Exploring style: Jazz and blues - Jo Fabro

Updated: 4 days ago


Devotees of any style of music will spend their entire careers trying to learn, explore and grow within that style. In jazz and Blues, you are expected to not only adhere to specific style elements to achieve a genre-appropriate sound, but also to develop your “own” sound: A sound that is unique to your own voice; your own message; your own truth.


In jazz and blues, the meaning and emotion of the text is paramount. Original melodies and texts are learnt, with singers then improvising their own phrasing & melodic variations. As such, phrasing is swung, and diction is conversational. Registration choices are directed by an emotional connection to the text and improvised musical choices. Blues singers exist largely in M1/chest-voice. Jazz singers frequently transition in to M2/head-voice. Speech-quality phrasing requires a neutral or flexible larynx-height and conversational mouth shapes.


A great place to start is by exploring the warmer and darker vocal tone that is a feature of both jazz and blues.

This warmer tone can be achieved by singing with a wider pharynx. I like to use primal sounds to help singers explore this. My go-to sound is the “lady voice” – taken from a Little Britain comedy sketch.

Pig Head. (2020, October 6). Im a lady - Emily Howard Compilation - Little Britain [Video]. YouTube. https://www.youtube.com/watch?v=G5ykpBEy95I


This voice allows singers to be a little silly (which helps to stay relaxed) and to explore a wider pharynx in both chest and head registers. Using a British accent also assists with a darker tone by placing the tongue in a slightly lower and further back position. Alternatively, you can sigh with an “ahhh” with an upwards inflection, once again adding a pompous British accent.


Singers can then explore this sound by:


  1. Speaking the song lyrics in the “lady voice”, making sure both registers are used

  2. Once comfortable, drop the accent and keep the set-up!

  3. Work the sound in to scale work moving through the tessitura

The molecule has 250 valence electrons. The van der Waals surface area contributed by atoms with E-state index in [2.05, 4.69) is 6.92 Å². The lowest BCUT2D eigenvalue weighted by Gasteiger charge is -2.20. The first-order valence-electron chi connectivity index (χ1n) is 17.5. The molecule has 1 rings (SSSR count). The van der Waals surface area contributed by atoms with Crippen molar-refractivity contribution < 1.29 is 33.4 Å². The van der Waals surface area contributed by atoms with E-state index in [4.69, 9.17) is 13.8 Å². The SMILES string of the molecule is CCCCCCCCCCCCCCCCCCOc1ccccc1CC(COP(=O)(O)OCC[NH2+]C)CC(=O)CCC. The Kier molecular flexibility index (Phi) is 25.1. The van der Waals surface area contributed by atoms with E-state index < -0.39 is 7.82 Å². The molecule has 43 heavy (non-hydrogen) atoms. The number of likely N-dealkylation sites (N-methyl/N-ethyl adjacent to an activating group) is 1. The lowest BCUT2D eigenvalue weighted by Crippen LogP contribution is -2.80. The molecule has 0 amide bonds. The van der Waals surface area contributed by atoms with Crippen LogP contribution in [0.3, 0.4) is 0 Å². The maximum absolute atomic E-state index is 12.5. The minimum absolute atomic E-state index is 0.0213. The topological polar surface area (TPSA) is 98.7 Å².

4. Move onto a song, stopping to reset the vocal tract with step 1 as required

It takes time to become comfortable in this style, so be patient. It is important that singers do not constrict to “get the sound right fast”.


And crucially, you must listen!!!!


Listen to as many versions of your chosen song as possible, sung by different artists. Listen to the way the songs are sung and phrased at different tempos, with different dynamics, feels and sometimes different time signatures. Listen to the way the dark tone quality changes slightly from person to person because every voice is different; and by exploring this set-up you will be well on your way to finding your own unique sound in the style of jazz and blues.


About the author

Jo Fabro is a singing-voice specialist with 20-years experience, who operates a thriving private studio in Waterloo. Jo has performed as a vocalist across Australia and internationally and holds a Bachelor of Music from UNSW and a Master of Music-Vocal Pedagogy, from Brisbane Conservatorium of Music (Griffith University). Jo currently teaches the ‘Contemporary Singer’ and ‘Contemporary Vocal Studio’ courses at the Sydney Conservatorium Open Academy & is the Vice-president of the NSW chapter of ANATS.

Website: jofabro.com

Instagram: @jofabrosingingteacher

Email: jo@jofabro.com


ANATS is the peak professional association for singing teachers in Australia. We help teachers of any style of singing to be the best they can be, by provide professional development, advocacy and community for singing teachers and other voice professionals across Australia.

We welcome members from all musical cultures, vocal styles and singing or teaching environments.

We are committed to building an inclusive culture that encourages, supports, and celebrates the diverse voices of our industry.

Heading 2

Upcoming Events